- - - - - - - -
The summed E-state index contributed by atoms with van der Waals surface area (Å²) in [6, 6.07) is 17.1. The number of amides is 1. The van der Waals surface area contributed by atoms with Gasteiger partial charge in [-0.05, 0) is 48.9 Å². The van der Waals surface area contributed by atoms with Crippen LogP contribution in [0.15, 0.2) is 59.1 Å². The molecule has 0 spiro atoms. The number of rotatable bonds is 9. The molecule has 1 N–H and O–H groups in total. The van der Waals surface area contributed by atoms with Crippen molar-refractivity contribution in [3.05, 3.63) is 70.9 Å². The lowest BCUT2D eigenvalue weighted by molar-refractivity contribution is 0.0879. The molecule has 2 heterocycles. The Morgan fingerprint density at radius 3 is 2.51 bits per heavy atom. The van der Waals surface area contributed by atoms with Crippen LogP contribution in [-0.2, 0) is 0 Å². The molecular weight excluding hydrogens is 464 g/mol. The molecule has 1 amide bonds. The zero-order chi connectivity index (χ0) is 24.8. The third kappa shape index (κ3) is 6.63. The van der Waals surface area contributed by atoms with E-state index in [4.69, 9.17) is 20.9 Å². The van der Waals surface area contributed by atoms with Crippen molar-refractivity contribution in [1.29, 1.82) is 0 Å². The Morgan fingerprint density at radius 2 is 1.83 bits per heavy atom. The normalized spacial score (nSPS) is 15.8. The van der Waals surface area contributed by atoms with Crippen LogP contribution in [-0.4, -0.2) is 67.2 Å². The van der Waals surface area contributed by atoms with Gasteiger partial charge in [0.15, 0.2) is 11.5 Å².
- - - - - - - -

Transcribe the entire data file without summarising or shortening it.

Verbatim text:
The summed E-state index contributed by atoms with van der Waals surface area (Å²) in [6, 6.07) is 17.1. The number of amides is 1. The van der Waals surface area contributed by atoms with Gasteiger partial charge in [-0.05, 0) is 48.9 Å². The van der Waals surface area contributed by atoms with Crippen LogP contribution in [0.15, 0.2) is 59.1 Å². The molecule has 0 spiro atoms. The number of rotatable bonds is 9. The molecule has 1 N–H and O–H groups in total. The van der Waals surface area contributed by atoms with Crippen molar-refractivity contribution in [3.05, 3.63) is 70.9 Å². The lowest BCUT2D eigenvalue weighted by molar-refractivity contribution is 0.0879. The molecule has 2 heterocycles. The Morgan fingerprint density at radius 3 is 2.51 bits per heavy atom. The van der Waals surface area contributed by atoms with Crippen LogP contribution in [-0.2, 0) is 0 Å². The molecular weight excluding hydrogens is 464 g/mol. The molecule has 1 amide bonds. The zero-order chi connectivity index (χ0) is 24.8. The third kappa shape index (κ3) is 6.63. The van der Waals surface area contributed by atoms with E-state index in [4.69, 9.17) is 20.9 Å². The van der Waals surface area contributed by atoms with Crippen molar-refractivity contribution in [1.29, 1.82) is 0 Å². The Morgan fingerprint density at radius 2 is 1.83 bits per heavy atom. The normalized spacial score (nSPS) is 15.8. The van der Waals surface area contributed by atoms with Crippen LogP contribution in [-0.4, -0.2) is 67.2 Å². The van der Waals surface area contributed by atoms with Gasteiger partial charge in [0.15, 0.2) is 11.5 Å².